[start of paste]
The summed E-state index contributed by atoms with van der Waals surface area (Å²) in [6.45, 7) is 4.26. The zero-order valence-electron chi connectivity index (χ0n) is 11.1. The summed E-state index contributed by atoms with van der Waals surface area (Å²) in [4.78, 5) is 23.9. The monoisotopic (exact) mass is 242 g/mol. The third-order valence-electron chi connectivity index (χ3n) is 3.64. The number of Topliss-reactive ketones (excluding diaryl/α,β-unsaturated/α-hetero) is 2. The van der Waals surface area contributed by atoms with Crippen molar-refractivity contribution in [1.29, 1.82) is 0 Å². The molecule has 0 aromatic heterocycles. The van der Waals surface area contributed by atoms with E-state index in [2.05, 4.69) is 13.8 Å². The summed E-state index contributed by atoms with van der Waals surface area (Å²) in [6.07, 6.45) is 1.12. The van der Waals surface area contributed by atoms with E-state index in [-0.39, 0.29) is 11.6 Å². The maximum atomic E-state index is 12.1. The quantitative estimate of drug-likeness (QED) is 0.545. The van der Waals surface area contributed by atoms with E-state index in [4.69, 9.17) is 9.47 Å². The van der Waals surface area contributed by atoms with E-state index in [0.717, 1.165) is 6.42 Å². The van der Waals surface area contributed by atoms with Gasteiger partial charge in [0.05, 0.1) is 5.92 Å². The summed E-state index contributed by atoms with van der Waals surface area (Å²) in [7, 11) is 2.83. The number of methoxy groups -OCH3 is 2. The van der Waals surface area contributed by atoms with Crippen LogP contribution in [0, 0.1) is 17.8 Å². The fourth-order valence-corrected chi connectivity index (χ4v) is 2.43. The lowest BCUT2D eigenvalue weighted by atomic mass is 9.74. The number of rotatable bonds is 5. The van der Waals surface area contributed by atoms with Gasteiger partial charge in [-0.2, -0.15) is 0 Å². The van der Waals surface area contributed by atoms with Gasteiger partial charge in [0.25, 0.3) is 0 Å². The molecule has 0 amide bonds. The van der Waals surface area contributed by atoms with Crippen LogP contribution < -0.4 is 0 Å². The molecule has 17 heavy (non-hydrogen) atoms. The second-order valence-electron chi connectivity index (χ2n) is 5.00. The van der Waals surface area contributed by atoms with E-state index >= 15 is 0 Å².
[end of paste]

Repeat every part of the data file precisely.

The summed E-state index contributed by atoms with van der Waals surface area (Å²) in [6.45, 7) is 4.26. The zero-order valence-electron chi connectivity index (χ0n) is 11.1. The summed E-state index contributed by atoms with van der Waals surface area (Å²) in [4.78, 5) is 23.9. The monoisotopic (exact) mass is 242 g/mol. The third-order valence-electron chi connectivity index (χ3n) is 3.64. The number of Topliss-reactive ketones (excluding diaryl/α,β-unsaturated/α-hetero) is 2. The van der Waals surface area contributed by atoms with Crippen molar-refractivity contribution in [1.29, 1.82) is 0 Å². The molecule has 0 aromatic heterocycles. The van der Waals surface area contributed by atoms with E-state index in [2.05, 4.69) is 13.8 Å². The summed E-state index contributed by atoms with van der Waals surface area (Å²) in [6.07, 6.45) is 1.12. The van der Waals surface area contributed by atoms with E-state index in [-0.39, 0.29) is 11.6 Å². The maximum atomic E-state index is 12.1. The quantitative estimate of drug-likeness (QED) is 0.545. The van der Waals surface area contributed by atoms with E-state index in [4.69, 9.17) is 9.47 Å². The van der Waals surface area contributed by atoms with E-state index in [0.717, 1.165) is 6.42 Å². The van der Waals surface area contributed by atoms with Gasteiger partial charge in [0.05, 0.1) is 5.92 Å². The summed E-state index contributed by atoms with van der Waals surface area (Å²) in [7, 11) is 2.83. The number of methoxy groups -OCH3 is 2. The van der Waals surface area contributed by atoms with Crippen LogP contribution in [0, 0.1) is 17.8 Å². The fourth-order valence-corrected chi connectivity index (χ4v) is 2.43. The lowest BCUT2D eigenvalue weighted by atomic mass is 9.74. The number of rotatable bonds is 5. The van der Waals surface area contributed by atoms with Gasteiger partial charge in [-0.2, -0.15) is 0 Å². The van der Waals surface area contributed by atoms with Gasteiger partial charge in [0.25, 0.3) is 0 Å². The molecule has 0 amide bonds. The van der Waals surface area contributed by atoms with Crippen LogP contribution < -0.4 is 0 Å². The molecule has 17 heavy (non-hydrogen) atoms. The second-order valence-electron chi connectivity index (χ2n) is 5.00. The van der Waals surface area contributed by atoms with E-state index >= 15 is 0 Å².